MACUGEN (pegaptanib) the treatment of neovascular (wet) age-related macular degeneration

Pegaptanib is a selective vascular endothelial growth factor (VEGF) antagonist. VEGF is a secreted protein that selectively binds and activates its receptors located primarily on the surface of vascular endothelial cells. VEGF induces angiogenesis, and increases vascular permeability and inflammation, all of which are thought to contribute to the progression of the neovascular (wet) form of age-related macular degeneration (AMD), a leading cause of blindness. VEGF has been implicated in blood retinal barrier breakdown and pathological ocular neovascularization. 

Pegaptanib is an aptamer, a pegylated modified oligonucleotide, which adopts a threedimensional conformation that enables it to bind to extracellular VEGF. Under in vitro testing conditions, pegaptanib binds to the major pathological VEGF isoform, extracellular VEGF165, thereby inhibiting VEGF165 binding to its VEGF receptors. The inhibition of VEGF164, the rodent counterpart of human VEGF165, was effective at suppressing pathological neovascularization.

INDICATIONS AND USAGE
Macugen is indicated for the treatment of neovascular (wet) age-related macular degeneration

DOSAGE AND ADMINISTRATION
FOR OPHTHALMIC INTRAVITREAL INJECTION ONLY- Macugen 0.3 mg should be administered once every six weeks by intravitreous injection into the eye to be treated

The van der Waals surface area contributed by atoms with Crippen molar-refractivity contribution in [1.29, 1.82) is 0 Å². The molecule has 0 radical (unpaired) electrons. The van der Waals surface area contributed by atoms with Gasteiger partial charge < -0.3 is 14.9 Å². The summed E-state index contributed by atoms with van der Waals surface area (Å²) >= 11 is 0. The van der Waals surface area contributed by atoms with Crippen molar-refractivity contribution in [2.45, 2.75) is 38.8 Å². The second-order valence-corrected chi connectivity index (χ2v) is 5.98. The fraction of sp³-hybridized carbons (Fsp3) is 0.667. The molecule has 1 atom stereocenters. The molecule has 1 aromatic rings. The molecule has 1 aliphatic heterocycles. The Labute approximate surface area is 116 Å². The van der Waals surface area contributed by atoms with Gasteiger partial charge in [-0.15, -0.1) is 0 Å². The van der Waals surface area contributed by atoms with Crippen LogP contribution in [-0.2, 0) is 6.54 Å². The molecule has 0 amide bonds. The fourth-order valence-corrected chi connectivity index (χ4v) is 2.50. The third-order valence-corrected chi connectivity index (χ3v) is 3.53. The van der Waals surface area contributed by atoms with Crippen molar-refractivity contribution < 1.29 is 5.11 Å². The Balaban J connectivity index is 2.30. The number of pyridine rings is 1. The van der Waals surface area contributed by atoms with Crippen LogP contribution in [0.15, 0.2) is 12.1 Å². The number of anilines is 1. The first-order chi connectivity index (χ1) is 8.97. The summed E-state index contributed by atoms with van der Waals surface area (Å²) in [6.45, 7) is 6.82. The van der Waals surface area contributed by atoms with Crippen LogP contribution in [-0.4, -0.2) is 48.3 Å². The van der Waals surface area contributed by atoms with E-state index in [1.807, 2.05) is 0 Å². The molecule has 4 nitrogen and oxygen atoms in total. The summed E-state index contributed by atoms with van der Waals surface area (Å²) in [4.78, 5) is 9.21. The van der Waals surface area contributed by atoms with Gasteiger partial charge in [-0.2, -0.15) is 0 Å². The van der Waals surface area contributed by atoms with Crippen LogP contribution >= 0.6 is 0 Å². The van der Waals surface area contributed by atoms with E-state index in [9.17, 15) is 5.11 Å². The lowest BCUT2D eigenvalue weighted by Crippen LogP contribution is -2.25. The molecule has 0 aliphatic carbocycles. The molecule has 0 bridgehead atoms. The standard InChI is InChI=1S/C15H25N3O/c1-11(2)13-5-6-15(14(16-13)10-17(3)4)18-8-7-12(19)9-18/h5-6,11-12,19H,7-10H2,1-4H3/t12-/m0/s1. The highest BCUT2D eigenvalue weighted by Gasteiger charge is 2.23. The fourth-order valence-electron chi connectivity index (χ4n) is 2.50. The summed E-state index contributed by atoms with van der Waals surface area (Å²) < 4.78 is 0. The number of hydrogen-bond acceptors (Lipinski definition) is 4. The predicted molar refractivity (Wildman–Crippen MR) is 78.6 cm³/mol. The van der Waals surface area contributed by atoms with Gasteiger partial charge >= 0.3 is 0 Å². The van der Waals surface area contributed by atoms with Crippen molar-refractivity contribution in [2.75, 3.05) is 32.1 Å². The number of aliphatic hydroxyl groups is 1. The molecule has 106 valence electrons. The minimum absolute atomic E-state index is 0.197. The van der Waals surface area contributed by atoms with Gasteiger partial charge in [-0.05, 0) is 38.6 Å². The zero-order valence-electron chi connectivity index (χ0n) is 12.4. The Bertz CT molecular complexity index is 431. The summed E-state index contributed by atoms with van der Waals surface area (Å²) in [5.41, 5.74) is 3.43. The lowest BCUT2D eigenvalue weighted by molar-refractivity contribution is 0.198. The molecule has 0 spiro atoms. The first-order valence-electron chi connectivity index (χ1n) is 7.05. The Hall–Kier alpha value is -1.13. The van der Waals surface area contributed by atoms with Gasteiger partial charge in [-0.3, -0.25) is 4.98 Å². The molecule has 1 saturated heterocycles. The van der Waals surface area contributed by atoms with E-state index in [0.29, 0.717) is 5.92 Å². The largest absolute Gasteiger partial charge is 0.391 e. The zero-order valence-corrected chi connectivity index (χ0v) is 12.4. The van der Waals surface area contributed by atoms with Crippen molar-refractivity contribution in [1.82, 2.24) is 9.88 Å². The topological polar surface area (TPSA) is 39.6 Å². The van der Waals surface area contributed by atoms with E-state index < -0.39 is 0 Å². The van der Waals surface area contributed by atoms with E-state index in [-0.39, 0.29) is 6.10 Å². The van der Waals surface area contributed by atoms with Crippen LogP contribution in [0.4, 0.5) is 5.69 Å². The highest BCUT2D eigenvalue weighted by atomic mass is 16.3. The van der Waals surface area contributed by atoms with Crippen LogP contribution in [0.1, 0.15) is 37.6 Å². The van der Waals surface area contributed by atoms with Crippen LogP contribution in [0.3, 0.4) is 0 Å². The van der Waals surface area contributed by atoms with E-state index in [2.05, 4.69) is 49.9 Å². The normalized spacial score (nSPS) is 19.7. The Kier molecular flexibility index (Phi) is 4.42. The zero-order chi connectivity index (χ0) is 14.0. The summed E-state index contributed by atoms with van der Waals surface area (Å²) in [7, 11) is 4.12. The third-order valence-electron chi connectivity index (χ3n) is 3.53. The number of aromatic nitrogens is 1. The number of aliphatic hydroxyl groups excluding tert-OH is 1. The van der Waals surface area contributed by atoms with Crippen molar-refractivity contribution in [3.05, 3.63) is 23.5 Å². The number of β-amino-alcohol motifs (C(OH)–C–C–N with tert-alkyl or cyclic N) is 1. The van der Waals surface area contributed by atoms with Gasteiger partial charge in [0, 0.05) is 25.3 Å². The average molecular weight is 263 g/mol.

DOSAGE FORMS AND STRENGTHS
0.3 mg/90 ┬ÁL solution in a single-use syringe for intravitreal injection

CONTRAINDICATIONS
  • Ocular or periocular infections
  • Hypersensitivity 

WARNINGS AND PRECAUTIONS 
  • Endophthalmitis may occur following intravitreous injections. Proper aseptic injection technique should always be utilized when administering Macugen. Patients should be monitored during the week following the injection 
  • Increases in intraocular pressure have been seen within 30 minutes of injection of Macugen.
  • Rare cases of anaphylaxis/anaphylactoid reactions, including angioedema, have been reported in the postmarketing experience.

ADVERSE REACTIONS
Most common adverse reactions (reported in 10-40% of patients treated with Macugen for up to two years) are anterior chamber inflammation, blurred vision, cataract, conjunctival hemorrhage, corneal edema, eye discharge, eye irritation, eye pain, hypertension, increased intraocular pressure (IOP), ocular discomfort, punctate keratitis, reduced visual acuity, visual disturbance, vitreous floaters, and vitreous opacities 


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